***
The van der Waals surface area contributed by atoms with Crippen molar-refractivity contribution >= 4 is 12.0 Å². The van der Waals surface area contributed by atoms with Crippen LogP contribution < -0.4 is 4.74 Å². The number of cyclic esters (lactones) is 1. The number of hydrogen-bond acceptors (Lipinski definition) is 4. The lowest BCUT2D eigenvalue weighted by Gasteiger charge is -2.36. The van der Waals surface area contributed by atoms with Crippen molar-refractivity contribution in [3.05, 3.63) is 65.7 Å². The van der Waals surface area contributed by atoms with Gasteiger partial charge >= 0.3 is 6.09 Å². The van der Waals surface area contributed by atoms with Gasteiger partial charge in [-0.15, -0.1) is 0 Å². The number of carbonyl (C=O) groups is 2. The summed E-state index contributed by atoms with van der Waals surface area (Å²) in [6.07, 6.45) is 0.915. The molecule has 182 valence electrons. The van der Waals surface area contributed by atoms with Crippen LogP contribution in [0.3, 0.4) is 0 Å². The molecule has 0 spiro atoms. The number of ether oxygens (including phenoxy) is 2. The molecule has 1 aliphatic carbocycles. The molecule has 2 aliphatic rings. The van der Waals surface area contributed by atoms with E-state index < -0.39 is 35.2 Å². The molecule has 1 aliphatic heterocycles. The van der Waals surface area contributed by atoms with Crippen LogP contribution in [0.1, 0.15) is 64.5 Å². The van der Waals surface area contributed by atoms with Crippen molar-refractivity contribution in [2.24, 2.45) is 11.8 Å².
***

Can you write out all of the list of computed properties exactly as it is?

The van der Waals surface area contributed by atoms with Crippen molar-refractivity contribution >= 4 is 12.0 Å². The van der Waals surface area contributed by atoms with Crippen LogP contribution < -0.4 is 4.74 Å². The number of cyclic esters (lactones) is 1. The number of hydrogen-bond acceptors (Lipinski definition) is 4. The lowest BCUT2D eigenvalue weighted by Gasteiger charge is -2.36. The van der Waals surface area contributed by atoms with Crippen molar-refractivity contribution in [3.05, 3.63) is 65.7 Å². The van der Waals surface area contributed by atoms with Gasteiger partial charge >= 0.3 is 6.09 Å². The van der Waals surface area contributed by atoms with Gasteiger partial charge in [-0.15, -0.1) is 0 Å². The number of carbonyl (C=O) groups is 2. The summed E-state index contributed by atoms with van der Waals surface area (Å²) in [6.07, 6.45) is 0.915. The molecule has 182 valence electrons. The van der Waals surface area contributed by atoms with Crippen LogP contribution in [0.3, 0.4) is 0 Å². The molecule has 0 spiro atoms. The number of ether oxygens (including phenoxy) is 2. The molecule has 1 aliphatic carbocycles. The molecule has 2 aliphatic rings. The van der Waals surface area contributed by atoms with E-state index < -0.39 is 35.2 Å². The molecule has 1 aliphatic heterocycles. The van der Waals surface area contributed by atoms with Crippen LogP contribution in [0.1, 0.15) is 64.5 Å². The van der Waals surface area contributed by atoms with Crippen molar-refractivity contribution in [2.24, 2.45) is 11.8 Å².